SEE: Jones Brewery today
Born on a nearby Barrington farm in 1832, Frank Jones' rags-to-riches story is still popular local history. Fueled by cheap immigrant labor, Jones grew his local brewery into a large brick complex, some of which survives today. He parlayed his profits into ownership of the Rockingham and Wentworth Hotels , insurance companies, banks, the local railroad, racing horses and more.
Despite his wealth and power, Jones was seen by some as the champion of the working man, as this political ballad suggests. He served a controversial term as Mayor of Portsmouth, then as congressman. By 1880 he was an extraordinarily wealthy man and became, according to one local historian, "the titular head of the Democratic party in New Hampshire. Jones and other local politicians shifted the political power of the state from its capital at Concord, back to the Seacoast.
Nominated to run for governor in 1880, Jones was introduced as "a household word in New Hampshire." Although owner of a mansion in Portsmouth with its own racing horse stables, Jones ran as a friend to the common working man.
Jones, who would later swap political parties, was strongly opposed by Concord Republican William Eaton Chandler who owned the Concord newspaper (and is known to SeacoastNH.com readers as the husband of Lucy Hale who was originally engaged to John Wilkes Booth). Chandler and the wealthy Republican party attacked alemaker Jones as the source of drunkenness. Both sides were not unknown to purchase votes and there were no moral giants amid the muckraking campaign. And, in the end, with the powerful influence of Chandler, Jones lost to Republican Charles Bell, 44,432 to 40,813 votes.
In his biography of Frank Jones, Ray Brighton mentions a pro-Jones political group called the "Jones Cadets of Christian Shore." This was, and remains for some, the pet name for the old Protestant neighborhood to the north of the city. Locals say that a number of Irish families moved "up the Crick" to Christian Shore when Italian immigrants began arriving in Portsmouth. The local newspaper, according to Brighton, noticed that Irish supporters of Jones had joined this Christian Shore group which had previously been exclusively Protestant. The following brewery song, signed by "P. Ryan," may have been the anthem of this political group.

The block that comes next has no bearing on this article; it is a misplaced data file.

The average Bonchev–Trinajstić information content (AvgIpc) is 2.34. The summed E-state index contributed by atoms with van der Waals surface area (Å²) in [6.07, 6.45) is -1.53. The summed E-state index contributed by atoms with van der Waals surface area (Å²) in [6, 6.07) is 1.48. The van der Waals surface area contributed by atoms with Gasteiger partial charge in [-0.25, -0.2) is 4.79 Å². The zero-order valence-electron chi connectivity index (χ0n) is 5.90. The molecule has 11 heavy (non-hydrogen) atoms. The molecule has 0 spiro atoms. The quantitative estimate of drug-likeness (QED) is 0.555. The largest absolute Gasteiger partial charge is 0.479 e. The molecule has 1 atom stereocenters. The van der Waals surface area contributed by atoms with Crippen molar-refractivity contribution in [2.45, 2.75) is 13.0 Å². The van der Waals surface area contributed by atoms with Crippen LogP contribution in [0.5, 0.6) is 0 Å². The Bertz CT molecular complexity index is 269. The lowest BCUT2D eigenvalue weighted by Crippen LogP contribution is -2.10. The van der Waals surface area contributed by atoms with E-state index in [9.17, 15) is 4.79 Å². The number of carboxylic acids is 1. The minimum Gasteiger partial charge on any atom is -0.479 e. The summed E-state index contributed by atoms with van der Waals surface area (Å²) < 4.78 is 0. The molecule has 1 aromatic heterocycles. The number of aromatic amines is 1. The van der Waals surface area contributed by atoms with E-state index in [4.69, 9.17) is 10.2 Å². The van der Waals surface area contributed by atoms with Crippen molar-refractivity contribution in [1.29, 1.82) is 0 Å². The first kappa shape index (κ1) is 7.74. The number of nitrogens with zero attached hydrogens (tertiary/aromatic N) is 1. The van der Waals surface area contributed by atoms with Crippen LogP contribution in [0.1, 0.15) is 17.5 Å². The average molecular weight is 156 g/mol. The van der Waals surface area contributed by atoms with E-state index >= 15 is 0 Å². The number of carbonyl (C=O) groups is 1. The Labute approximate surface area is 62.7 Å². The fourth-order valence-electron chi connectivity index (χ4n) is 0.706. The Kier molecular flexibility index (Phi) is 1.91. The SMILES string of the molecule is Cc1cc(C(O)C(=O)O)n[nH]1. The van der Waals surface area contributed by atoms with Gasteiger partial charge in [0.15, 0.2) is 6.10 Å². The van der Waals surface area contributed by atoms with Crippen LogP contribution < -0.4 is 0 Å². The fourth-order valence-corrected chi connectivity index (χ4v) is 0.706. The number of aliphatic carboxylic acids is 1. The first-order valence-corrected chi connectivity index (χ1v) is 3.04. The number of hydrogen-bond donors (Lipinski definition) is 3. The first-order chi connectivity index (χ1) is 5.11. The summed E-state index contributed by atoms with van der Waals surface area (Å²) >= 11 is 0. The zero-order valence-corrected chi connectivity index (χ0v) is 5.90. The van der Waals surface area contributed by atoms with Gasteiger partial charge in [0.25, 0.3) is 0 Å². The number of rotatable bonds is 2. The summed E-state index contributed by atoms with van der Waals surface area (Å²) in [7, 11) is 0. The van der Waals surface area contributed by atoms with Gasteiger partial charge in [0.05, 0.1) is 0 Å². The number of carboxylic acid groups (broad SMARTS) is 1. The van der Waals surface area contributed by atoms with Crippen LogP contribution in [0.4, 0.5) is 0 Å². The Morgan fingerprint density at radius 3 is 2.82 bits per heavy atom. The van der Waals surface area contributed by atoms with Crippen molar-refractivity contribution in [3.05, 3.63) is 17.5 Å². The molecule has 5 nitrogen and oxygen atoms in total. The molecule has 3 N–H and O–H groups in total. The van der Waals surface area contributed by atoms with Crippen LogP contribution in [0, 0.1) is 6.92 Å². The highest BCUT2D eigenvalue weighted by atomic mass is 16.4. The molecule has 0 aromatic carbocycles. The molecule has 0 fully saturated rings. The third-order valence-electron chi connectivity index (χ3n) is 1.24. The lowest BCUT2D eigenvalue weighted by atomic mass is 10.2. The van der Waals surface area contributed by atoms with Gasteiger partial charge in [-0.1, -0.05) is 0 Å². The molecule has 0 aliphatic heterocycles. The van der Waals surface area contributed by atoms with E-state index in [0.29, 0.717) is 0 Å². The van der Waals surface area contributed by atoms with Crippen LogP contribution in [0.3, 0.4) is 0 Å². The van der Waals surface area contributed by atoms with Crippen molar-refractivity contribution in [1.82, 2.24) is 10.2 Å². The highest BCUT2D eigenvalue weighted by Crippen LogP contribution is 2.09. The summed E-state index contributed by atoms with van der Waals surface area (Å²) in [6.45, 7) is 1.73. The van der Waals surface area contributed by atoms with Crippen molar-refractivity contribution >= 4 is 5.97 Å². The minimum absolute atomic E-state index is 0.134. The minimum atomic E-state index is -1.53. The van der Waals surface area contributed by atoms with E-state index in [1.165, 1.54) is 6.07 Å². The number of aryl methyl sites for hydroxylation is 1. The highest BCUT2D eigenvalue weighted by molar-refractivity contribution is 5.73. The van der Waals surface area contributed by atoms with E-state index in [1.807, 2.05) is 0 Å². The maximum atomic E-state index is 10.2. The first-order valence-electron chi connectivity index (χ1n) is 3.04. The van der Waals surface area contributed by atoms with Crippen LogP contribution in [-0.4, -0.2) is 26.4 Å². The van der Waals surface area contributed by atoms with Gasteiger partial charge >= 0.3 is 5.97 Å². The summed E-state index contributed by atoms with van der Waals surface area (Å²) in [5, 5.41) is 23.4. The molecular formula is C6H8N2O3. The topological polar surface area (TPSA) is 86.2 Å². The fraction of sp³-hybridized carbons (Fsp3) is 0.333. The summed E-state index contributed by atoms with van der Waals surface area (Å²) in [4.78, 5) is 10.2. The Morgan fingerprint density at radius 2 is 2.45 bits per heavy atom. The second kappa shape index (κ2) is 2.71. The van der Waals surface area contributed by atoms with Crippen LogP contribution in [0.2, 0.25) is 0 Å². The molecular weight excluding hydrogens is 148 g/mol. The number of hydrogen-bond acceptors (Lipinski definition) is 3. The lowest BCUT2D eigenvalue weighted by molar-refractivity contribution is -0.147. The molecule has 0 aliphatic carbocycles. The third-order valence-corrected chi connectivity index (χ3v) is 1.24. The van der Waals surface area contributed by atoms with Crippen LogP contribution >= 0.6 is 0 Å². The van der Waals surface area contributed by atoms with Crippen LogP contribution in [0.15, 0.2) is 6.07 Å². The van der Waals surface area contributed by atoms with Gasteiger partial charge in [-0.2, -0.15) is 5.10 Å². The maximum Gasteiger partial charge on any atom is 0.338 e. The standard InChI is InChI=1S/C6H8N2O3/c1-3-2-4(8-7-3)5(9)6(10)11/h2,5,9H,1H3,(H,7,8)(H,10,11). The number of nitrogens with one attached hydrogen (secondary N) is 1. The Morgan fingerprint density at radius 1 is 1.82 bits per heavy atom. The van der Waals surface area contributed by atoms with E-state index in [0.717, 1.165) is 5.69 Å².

By J. Dennis Robinson
Sources: (1) Richard Winslow, "Frank Jones of NH: A Capitalist and Politican in during the Gilded Age, UNH History Dept Master's Thesis, 1965; (2) Ray Brighton, "Frank Jones: King of the Alemakers" Peter E. Randall Publisher, 1976.
Frank Jones Brewery Song
Note: Discovered in 1999, this delicate one-page manuscript was transcribed by Mike O'Keefe. The tune remains unknown, but sing it to the melody of the popular "MacNamara's Band" and you will capture the feeling.
Frank Jones Brewery Song (c. 1897)
Come all you Jolly Sportsmen and listen to a song,
It is a splendid building, as we all well know,
Brewers they are so clever in brewing this splendid beer,
If you go cellar, what a splendid sight,
There you'll see Yankee Denny with his beautiful big nose,
There you'll see Paddy Holoran, he is just like any bull,
I went to the hall the other night, there I did behold,
It's there I noticed Mr. Jones among the noble throng,
All these oily druggists boast of their little pills,
Now to conclude and finish, I am feeling a little dry,
How the Manuscript was Discovered
SeacoastNH.com received this rare original piece of ephemera from reader Mike O'Keefe of Washington, DC. Born in Portsmouth, NH, Mike graduated from the local high school in 1965 and taught history at nearby York High in Maine. Mike currently works at the refugee bureau of the Department of State in DC where he lives with his wife Ann. He has worked in Botswana, Costa Rica and other locations and currently oversees programs for 2 million refugees in the Sudan.
Mike's mother Mary, who still lives in Portsmouth, recently discovered the fragile manuscript among the family papers. Mike's grandfather worked at the Frank Jones Brewery toward the end of the last century, as did many Irish immigrants. The O'Keefe family arrived in the Seacoast in the 1850s.
His great grand-uncle, Corneilus O'Keefe, owned a saloon on Market Square and represented a Portsmouth ward in the New Hampshire General Court during the 1890s. In a strange twist of fate, Mike too represented Portsmouth Ward 4 in the General Court of NH from 1972-80. Corneilus followed the typical Irish job immigrant progression, Mike says. First, he was a "sole sorter" at Gale Shoe Factory, then a barrel maker at the Jones Brewery, and finally worked at the Portsmouth Navy Yard. He was the only survivor of an accident at the Yard in the 1920s when a construction building he and several other men were on fell into a dry-dock.
Mike has generously agreed to donate the document to a local archive after it is published on this web site. "I was so delighted to find SeacoastNH.com," Mike writes. "I have never seen a web site like it. You have done a great job. When- ever I feel homesick, I turn to your excellent web site and remember Portsmouth.
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